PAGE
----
Hearings to tackle issue of high school crowding

Officials seeking relief for burdened N. Carroll

Carroll County

March 10, 2004|By Jennifer McMenamin | Jennifer McMenamin,SUN STAFF

Facing a complicated overcrowding problem at North Carroll High School, Carroll County school officials hope to hear from as many parents, teachers and students as possible tomorrow night at the first of two public hearings on how to handle the swelling student enrollment.

More than 1,600 students attend classes this year in the 27-year-old building, which has a 1,340-student capacity. That crowding is expected to worsen as residential development continues in the Westminster, Manchester and Hampstead neighborhoods it serves. About 1,850 students are projected to attend North Carroll by the 2007-2008 school year.

"This is probably the most difficult high school overcrowding problem that I've seen," said school board President C. Scott Stone, who has been on the five-member panel for more than a decade.

Although North Carroll is located within the town limits of Hampstead, it draws students from Manchester and beyond to the Pennsylvania border, as well as from the south near Westminster. Dropping enough students from North Carroll's attendance area to relieve crowding could mean busing kids who live in Hampstead to Winters Mill or Westminster high schools in Westminster, or to Francis Scott Key High near Union Bridge, Stone said.

When the school board considered redistricting elementary pupils from crowded schools in Westminster to Taneytown several years ago, the proposal did not go over well with community members, Stone said.

"People were just furious," he said. "They did not want to be living in town limits but [have their children] being transported out of town to attend school."

Because of the difficulties of redistricting enough students out of North Carroll's attendance area to make a difference, a committee recommended in December that an addition be built at the school, expanding its capacity by 600 students to about 1,960. The annex would make North Carroll the county's largest school building.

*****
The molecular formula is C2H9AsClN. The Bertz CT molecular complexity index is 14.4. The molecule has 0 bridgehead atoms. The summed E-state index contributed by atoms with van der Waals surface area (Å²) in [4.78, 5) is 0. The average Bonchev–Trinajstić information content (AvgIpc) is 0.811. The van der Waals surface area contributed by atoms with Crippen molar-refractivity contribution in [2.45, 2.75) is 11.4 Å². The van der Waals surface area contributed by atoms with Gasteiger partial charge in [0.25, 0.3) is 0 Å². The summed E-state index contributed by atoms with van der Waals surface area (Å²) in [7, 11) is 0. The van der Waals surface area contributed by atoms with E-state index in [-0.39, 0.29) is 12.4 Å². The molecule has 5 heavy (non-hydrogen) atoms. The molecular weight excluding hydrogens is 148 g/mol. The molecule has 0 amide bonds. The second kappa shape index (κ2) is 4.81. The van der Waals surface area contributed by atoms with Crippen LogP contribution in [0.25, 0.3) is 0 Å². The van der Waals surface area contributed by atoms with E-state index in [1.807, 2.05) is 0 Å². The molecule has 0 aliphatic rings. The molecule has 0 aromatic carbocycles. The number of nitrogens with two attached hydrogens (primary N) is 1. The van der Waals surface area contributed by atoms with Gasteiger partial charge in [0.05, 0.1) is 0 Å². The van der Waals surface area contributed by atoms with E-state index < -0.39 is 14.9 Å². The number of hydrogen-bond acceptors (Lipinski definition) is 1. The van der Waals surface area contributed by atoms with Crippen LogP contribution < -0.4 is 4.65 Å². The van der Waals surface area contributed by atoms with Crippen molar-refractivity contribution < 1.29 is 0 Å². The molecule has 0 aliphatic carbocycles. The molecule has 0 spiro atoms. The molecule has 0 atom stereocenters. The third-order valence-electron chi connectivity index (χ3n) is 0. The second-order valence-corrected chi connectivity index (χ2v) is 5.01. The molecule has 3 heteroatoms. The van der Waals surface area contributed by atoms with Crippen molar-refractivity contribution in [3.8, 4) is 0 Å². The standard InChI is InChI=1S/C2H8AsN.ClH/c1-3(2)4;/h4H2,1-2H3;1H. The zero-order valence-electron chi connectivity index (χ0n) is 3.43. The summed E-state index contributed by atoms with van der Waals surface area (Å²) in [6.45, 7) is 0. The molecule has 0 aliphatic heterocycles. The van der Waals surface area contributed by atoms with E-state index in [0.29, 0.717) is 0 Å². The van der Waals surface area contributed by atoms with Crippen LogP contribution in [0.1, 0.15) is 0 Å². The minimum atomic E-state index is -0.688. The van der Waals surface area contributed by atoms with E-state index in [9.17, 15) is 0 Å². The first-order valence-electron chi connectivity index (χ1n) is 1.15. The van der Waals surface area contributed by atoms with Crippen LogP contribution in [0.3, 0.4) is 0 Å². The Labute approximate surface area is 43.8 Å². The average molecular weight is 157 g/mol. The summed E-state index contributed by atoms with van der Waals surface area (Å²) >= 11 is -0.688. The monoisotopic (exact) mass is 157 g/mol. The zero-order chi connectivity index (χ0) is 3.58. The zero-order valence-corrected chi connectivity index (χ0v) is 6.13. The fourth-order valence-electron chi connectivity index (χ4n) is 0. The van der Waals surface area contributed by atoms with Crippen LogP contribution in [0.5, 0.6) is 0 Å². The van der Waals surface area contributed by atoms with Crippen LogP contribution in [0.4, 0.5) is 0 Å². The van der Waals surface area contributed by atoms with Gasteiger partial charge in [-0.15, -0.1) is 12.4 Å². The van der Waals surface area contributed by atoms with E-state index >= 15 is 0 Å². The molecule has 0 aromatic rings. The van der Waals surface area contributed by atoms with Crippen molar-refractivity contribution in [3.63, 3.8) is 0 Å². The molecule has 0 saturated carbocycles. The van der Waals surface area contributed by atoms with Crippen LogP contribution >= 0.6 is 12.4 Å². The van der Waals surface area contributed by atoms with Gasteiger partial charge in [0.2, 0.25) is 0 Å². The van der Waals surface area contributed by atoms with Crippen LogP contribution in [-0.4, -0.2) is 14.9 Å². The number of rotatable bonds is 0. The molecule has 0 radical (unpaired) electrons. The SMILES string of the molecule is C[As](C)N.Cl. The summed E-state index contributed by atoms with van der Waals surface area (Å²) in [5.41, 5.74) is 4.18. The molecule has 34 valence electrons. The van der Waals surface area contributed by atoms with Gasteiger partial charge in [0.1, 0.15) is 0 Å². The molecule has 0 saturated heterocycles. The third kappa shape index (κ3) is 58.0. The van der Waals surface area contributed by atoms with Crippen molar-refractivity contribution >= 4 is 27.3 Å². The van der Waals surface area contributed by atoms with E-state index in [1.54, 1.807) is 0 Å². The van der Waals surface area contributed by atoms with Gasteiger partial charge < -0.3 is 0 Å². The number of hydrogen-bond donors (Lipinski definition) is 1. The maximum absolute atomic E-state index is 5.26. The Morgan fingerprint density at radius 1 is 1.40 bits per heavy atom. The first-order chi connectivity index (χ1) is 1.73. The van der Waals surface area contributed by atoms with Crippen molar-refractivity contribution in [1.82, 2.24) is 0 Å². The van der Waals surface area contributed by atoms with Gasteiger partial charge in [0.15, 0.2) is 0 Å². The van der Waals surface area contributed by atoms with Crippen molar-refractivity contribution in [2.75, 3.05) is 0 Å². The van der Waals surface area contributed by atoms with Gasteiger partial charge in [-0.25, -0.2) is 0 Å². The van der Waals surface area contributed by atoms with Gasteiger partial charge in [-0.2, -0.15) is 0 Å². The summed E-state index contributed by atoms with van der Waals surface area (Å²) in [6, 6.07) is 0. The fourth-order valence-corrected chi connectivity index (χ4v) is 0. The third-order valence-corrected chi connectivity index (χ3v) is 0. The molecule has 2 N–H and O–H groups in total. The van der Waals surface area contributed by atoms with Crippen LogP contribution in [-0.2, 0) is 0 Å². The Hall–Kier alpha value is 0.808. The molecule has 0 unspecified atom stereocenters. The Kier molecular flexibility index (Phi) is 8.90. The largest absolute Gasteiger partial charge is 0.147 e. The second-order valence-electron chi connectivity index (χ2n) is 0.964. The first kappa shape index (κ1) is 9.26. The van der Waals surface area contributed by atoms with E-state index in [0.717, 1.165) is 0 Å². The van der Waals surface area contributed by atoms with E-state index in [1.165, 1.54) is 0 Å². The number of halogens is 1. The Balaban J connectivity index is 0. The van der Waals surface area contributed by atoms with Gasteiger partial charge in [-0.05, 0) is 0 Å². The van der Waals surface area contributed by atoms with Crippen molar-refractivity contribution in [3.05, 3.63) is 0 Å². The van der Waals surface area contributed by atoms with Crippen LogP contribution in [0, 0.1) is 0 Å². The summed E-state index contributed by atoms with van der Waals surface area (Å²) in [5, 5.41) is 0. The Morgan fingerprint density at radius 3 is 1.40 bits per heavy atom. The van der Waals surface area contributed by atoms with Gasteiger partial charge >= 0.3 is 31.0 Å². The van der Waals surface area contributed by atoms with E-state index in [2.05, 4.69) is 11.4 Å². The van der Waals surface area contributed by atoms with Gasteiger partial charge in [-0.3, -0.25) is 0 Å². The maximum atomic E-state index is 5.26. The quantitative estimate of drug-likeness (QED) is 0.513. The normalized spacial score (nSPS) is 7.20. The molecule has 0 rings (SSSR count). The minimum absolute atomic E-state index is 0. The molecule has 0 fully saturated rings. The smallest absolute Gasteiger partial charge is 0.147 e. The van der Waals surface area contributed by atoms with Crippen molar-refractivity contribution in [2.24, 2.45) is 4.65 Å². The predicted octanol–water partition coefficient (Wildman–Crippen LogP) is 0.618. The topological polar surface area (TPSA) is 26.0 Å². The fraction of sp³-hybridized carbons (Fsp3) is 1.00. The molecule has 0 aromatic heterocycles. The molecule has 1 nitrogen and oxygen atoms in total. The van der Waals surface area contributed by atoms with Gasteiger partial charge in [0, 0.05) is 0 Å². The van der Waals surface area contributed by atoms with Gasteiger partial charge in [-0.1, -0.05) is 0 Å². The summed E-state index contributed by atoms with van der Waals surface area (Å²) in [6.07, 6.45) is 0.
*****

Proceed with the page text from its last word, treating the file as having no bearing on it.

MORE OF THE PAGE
That proposal caused a stir, with parents, school staff and school board members warning that such an annex or addition would push the school's population well beyond the county's goal of limiting high schools to 1,200 students.

School board members decided to slow down the process and announced their intention to take a year to study the options and solicit community input before deciding what to do.

Among the options up for debate are building a new high school, as well as running two shifts of classes a day or scheduling year-round classes at North Carroll.

Schools officials are still considering the 600-student addition and a redistricting plan that could affect most, if not all, of the county's high schools.

"This is really the beginning of the dialogue," Stone said of tomorrow's public hearing. "It's not the first step, but it's the beginning of the nitty-gritty discussion. ... There's a lot of conflicting feelings and we really do need the community's input to solve this problem."

Carmela Guthart, a parent activist in Manchester who has two children at North Carroll High, said board members should expect a crowd.

"Parents will be there in force," she said. "It's not so much that they all want to speak. They just want to be there physically to let the board know that this is something that needs to be dealt with."

Guthart said she has written board members, pointing out the potential problems of adding classrooms at North Carroll.

"What about the core facilities?" she asked. "If you add the portables or you add permanent classroom space, do we have the gymnasium space? Do we have the bathroom space? Do we have the parking lot space? And if the kids are getting to school at 8 in the morning, are you going to have them eating lunch at 10?"

In talking with parents and others in the community, she said, the most viable option seems to be building another high school. The least popular alternative, she said, has been running classes in two shifts.

"The biggest impact of shifts will be on teachers," Guthart said. "And if you don't have happy teachers, who's that going to affect but the kids?"

The first public hearing will be held at 7 p.m. tomorrow in the auditorium of North Carroll High in Hampstead. The second public meeting is scheduled for 7 p.m. Tuesday in the auditorium of Winters Mill High.

Superintendent Charles I. Ecker next hopes to meet with elected officials from Hampstead, Manchester and Westminster. He expects to recommend a solution to the school board by October, enabling board members to vote on a proposal by December.

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